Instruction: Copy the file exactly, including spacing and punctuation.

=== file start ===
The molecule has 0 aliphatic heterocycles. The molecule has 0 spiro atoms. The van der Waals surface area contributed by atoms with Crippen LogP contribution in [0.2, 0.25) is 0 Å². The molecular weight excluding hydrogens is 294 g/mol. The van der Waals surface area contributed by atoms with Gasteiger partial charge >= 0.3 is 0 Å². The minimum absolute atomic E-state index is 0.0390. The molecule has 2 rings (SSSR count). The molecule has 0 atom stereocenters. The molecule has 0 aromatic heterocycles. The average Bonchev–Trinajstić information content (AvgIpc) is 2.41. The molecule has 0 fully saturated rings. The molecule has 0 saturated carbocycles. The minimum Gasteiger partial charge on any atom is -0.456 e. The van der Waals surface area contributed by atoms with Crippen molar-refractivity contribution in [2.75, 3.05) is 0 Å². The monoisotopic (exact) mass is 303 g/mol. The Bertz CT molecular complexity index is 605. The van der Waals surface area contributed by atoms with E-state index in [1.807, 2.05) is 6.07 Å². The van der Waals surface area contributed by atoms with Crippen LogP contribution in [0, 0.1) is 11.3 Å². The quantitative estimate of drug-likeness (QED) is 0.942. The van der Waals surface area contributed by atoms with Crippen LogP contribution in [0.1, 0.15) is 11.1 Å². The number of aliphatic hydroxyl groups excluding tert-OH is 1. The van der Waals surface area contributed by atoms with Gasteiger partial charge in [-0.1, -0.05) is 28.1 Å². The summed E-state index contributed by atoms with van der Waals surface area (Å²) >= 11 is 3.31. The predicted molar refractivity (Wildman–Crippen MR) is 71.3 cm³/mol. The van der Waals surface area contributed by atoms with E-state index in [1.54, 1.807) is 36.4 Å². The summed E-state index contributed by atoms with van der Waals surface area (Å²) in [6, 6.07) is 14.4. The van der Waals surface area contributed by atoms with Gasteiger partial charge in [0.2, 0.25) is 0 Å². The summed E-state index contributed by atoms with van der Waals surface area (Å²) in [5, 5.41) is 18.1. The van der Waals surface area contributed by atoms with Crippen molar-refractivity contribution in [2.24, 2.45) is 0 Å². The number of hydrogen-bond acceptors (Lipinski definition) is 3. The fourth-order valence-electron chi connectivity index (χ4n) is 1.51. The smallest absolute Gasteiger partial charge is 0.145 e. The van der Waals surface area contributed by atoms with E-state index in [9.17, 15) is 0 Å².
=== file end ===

The molecule has 0 aliphatic heterocycles. The molecule has 0 spiro atoms. The van der Waals surface area contributed by atoms with Crippen LogP contribution in [0.2, 0.25) is 0 Å². The molecular weight excluding hydrogens is 294 g/mol. The van der Waals surface area contributed by atoms with Gasteiger partial charge >= 0.3 is 0 Å². The minimum absolute atomic E-state index is 0.0390. The molecule has 2 rings (SSSR count). The molecule has 0 atom stereocenters. The molecule has 0 aromatic heterocycles. The average Bonchev–Trinajstić information content (AvgIpc) is 2.41. The molecule has 0 fully saturated rings. The molecule has 0 saturated carbocycles. The minimum Gasteiger partial charge on any atom is -0.456 e. The van der Waals surface area contributed by atoms with Crippen molar-refractivity contribution in [2.75, 3.05) is 0 Å². The monoisotopic (exact) mass is 303 g/mol. The Bertz CT molecular complexity index is 605. The van der Waals surface area contributed by atoms with E-state index in [1.807, 2.05) is 6.07 Å². The van der Waals surface area contributed by atoms with Crippen LogP contribution in [0, 0.1) is 11.3 Å². The quantitative estimate of drug-likeness (QED) is 0.942. The van der Waals surface area contributed by atoms with Crippen LogP contribution in [0.1, 0.15) is 11.1 Å². The number of aliphatic hydroxyl groups excluding tert-OH is 1. The van der Waals surface area contributed by atoms with Gasteiger partial charge in [-0.1, -0.05) is 28.1 Å². The summed E-state index contributed by atoms with van der Waals surface area (Å²) >= 11 is 3.31. The predicted molar refractivity (Wildman–Crippen MR) is 71.3 cm³/mol. The van der Waals surface area contributed by atoms with E-state index in [1.54, 1.807) is 36.4 Å². The summed E-state index contributed by atoms with van der Waals surface area (Å²) in [6, 6.07) is 14.4. The van der Waals surface area contributed by atoms with Gasteiger partial charge in [0.2, 0.25) is 0 Å². The summed E-state index contributed by atoms with van der Waals surface area (Å²) in [5, 5.41) is 18.1. The van der Waals surface area contributed by atoms with Crippen molar-refractivity contribution in [2.24, 2.45) is 0 Å². The number of hydrogen-bond acceptors (Lipinski definition) is 3. The fourth-order valence-electron chi connectivity index (χ4n) is 1.51. The smallest absolute Gasteiger partial charge is 0.145 e. The van der Waals surface area contributed by atoms with E-state index in [9.17, 15) is 0 Å².